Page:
In 1756, at the request of Emperor Qianlong, the Italian architect Giuseppe Castiglione created a European style garden for the Old Summer Palace just outside the Forbidden City in Beijing. The garden took the form of a maze—a motif popular in Europe at the time, with a history stretching back to ancient Greece—and was known as the Wanhua Zhen (10,000-flower maze). In the winter of 2011-2012, in response to another Chinese invitation, we used common orange traffic cones to build a temporary installation on Citizens’ Plaza in Shenzhen that nodded to that historic garden.
Traffic cones, in their bright orange uniforms trimmed with reflective tape, can seem like small soldiers, stoically standing at attention and restricting our movement according to the orders they’ve been handed. Ubiquitous on roads and at construction sites around the world, they have become visual metaphors for progress, but also reminders—particularly in places like urban China of the dangers of over-development. In groups, they herald change like a kind of alarm.
On Citizens’ Plaza we deployed an army of these soldiers for a different end.
The plaza, at the foot of Shenzhen’s city hall, is a vast, gray and inhospitable expanse that only comes to life at night, as kids, streaming in on rollerblades, transform it into a skatepark. There, asin plazas and parks around the world, the skaters create obstacle courses for themselves with afew strategically placed cones. Like mazes, these courses challenge by prescribing precise routes for traversing them.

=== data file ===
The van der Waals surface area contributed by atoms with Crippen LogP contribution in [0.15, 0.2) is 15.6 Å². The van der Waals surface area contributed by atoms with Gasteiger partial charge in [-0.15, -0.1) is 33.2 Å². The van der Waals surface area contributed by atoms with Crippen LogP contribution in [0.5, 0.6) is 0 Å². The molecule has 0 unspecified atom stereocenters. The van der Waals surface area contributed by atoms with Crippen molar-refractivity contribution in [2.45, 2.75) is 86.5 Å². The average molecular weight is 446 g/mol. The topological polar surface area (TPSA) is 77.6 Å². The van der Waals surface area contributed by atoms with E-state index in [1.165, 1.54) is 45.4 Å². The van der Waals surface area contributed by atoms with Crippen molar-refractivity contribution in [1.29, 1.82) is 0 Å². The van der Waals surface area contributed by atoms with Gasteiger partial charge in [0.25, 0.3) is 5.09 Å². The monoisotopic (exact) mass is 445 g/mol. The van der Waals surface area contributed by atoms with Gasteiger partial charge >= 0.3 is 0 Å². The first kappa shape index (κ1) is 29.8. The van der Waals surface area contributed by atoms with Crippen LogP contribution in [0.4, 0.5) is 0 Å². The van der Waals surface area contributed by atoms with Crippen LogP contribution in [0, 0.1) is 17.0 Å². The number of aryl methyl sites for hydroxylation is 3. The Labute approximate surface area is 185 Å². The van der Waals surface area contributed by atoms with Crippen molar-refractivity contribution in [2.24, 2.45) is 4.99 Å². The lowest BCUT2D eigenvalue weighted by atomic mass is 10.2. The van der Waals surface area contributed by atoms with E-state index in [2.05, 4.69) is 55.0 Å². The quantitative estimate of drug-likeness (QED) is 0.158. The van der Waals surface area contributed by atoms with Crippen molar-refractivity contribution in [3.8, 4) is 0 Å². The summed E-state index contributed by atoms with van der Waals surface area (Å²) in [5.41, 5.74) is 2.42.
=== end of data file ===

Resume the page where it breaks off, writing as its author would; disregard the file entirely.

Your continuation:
Inspired by both the skaters’ obstacle courses and Castiglione’s maze, our installation spread 5,000 cones in geometric patterns across the plaza, like strokes of bright orange paint across a gray canvas. Rather than prescribing a single route, our arrangement suggested many. The cones themselves were toppled, precariously balanced or decoratively arrayed in floral patterns. Instead of standing at dignified attention, the little soldiers, stripped of their authoritarian nature, danced irreverently across the surface like mischievous toys.
The plaza became an alternate world that everyone was invited to enter and explore. For the two months of the installation, it was filled day and night with rollerbladers, bikers, joggers and strollers of all ages, especially children. (Their movements through the space were accompanied, as in a garden, by the sound of chirping crickets, emanating from the cones.) The largest and most ceremonial of public spaces was transformed by a small, utilitarian object that can be found on any street.
After the close of the Biennale the installation was disassembled and nearly every par t recycled. In the end, the only significant resources consumed were the energy used to transport the cones and the labor to install them. The cones themselves were unharmed, and are now serving out the rest of their time as originally intended, warning both of physical risk and of impending changes in the world.